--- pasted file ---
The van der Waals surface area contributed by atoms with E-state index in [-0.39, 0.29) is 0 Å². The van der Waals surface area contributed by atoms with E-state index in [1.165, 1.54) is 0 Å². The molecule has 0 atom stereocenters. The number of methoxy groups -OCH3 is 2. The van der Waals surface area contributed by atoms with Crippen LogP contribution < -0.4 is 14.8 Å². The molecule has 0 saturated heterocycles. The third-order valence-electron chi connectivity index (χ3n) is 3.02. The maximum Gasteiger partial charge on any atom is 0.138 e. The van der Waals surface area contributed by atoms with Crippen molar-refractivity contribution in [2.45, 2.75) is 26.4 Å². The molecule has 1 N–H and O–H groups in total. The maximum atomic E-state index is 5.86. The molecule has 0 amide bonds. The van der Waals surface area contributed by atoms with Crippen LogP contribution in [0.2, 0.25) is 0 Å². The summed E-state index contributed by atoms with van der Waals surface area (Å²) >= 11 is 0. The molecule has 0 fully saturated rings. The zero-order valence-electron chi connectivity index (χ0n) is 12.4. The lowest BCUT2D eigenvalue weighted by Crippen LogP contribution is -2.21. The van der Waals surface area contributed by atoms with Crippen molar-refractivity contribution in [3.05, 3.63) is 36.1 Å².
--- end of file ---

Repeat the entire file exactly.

The van der Waals surface area contributed by atoms with E-state index in [-0.39, 0.29) is 0 Å². The van der Waals surface area contributed by atoms with E-state index in [1.165, 1.54) is 0 Å². The molecule has 0 atom stereocenters. The number of methoxy groups -OCH3 is 2. The van der Waals surface area contributed by atoms with Crippen LogP contribution < -0.4 is 14.8 Å². The molecule has 0 saturated heterocycles. The third-order valence-electron chi connectivity index (χ3n) is 3.02. The maximum Gasteiger partial charge on any atom is 0.138 e. The van der Waals surface area contributed by atoms with Crippen molar-refractivity contribution in [2.45, 2.75) is 26.4 Å². The molecule has 1 N–H and O–H groups in total. The maximum atomic E-state index is 5.86. The molecule has 0 amide bonds. The van der Waals surface area contributed by atoms with Crippen LogP contribution in [0.2, 0.25) is 0 Å². The summed E-state index contributed by atoms with van der Waals surface area (Å²) >= 11 is 0. The molecule has 0 fully saturated rings. The zero-order valence-electron chi connectivity index (χ0n) is 12.4. The lowest BCUT2D eigenvalue weighted by Crippen LogP contribution is -2.21. The van der Waals surface area contributed by atoms with Crippen molar-refractivity contribution in [3.05, 3.63) is 36.1 Å².